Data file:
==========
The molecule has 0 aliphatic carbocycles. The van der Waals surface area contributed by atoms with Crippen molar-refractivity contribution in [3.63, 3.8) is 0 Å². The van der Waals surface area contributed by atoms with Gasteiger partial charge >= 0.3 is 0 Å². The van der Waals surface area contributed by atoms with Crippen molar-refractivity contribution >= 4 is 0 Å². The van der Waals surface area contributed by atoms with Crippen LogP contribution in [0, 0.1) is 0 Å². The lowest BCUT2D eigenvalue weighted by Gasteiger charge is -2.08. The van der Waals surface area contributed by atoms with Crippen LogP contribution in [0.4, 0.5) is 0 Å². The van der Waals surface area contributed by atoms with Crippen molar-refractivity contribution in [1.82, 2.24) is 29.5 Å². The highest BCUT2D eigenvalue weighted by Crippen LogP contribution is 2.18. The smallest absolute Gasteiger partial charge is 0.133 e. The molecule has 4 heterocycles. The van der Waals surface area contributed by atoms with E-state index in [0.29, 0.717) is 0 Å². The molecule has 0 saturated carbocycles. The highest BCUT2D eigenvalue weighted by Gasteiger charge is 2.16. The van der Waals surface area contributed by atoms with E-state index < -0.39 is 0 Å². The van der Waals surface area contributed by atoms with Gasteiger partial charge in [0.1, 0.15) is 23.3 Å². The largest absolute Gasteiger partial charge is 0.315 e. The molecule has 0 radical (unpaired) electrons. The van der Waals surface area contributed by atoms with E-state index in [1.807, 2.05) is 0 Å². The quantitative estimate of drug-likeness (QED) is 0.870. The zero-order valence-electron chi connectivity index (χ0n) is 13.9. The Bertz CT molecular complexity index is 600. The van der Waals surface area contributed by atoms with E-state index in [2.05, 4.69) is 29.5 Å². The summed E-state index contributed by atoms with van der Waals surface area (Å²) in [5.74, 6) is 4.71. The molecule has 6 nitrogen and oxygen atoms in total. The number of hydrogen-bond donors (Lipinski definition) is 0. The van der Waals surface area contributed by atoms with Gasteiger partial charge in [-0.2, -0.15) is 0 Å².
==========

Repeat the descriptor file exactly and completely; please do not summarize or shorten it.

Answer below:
The molecule has 0 aliphatic carbocycles. The van der Waals surface area contributed by atoms with Crippen molar-refractivity contribution in [3.63, 3.8) is 0 Å². The van der Waals surface area contributed by atoms with Gasteiger partial charge >= 0.3 is 0 Å². The van der Waals surface area contributed by atoms with Crippen molar-refractivity contribution >= 4 is 0 Å². The van der Waals surface area contributed by atoms with Crippen LogP contribution in [0, 0.1) is 0 Å². The lowest BCUT2D eigenvalue weighted by Gasteiger charge is -2.08. The van der Waals surface area contributed by atoms with Crippen LogP contribution in [0.4, 0.5) is 0 Å². The van der Waals surface area contributed by atoms with Crippen molar-refractivity contribution in [1.82, 2.24) is 29.5 Å². The highest BCUT2D eigenvalue weighted by Crippen LogP contribution is 2.18. The smallest absolute Gasteiger partial charge is 0.133 e. The molecule has 4 heterocycles. The van der Waals surface area contributed by atoms with E-state index in [0.29, 0.717) is 0 Å². The molecule has 0 saturated carbocycles. The highest BCUT2D eigenvalue weighted by Gasteiger charge is 2.16. The van der Waals surface area contributed by atoms with E-state index < -0.39 is 0 Å². The van der Waals surface area contributed by atoms with Gasteiger partial charge in [0.1, 0.15) is 23.3 Å². The largest absolute Gasteiger partial charge is 0.315 e. The molecule has 0 radical (unpaired) electrons. The van der Waals surface area contributed by atoms with E-state index in [1.807, 2.05) is 0 Å². The quantitative estimate of drug-likeness (QED) is 0.870. The zero-order valence-electron chi connectivity index (χ0n) is 13.9. The Bertz CT molecular complexity index is 600. The van der Waals surface area contributed by atoms with E-state index in [2.05, 4.69) is 29.5 Å². The summed E-state index contributed by atoms with van der Waals surface area (Å²) in [5.74, 6) is 4.71. The molecule has 6 nitrogen and oxygen atoms in total. The number of hydrogen-bond donors (Lipinski definition) is 0. The van der Waals surface area contributed by atoms with Gasteiger partial charge in [-0.2, -0.15) is 0 Å².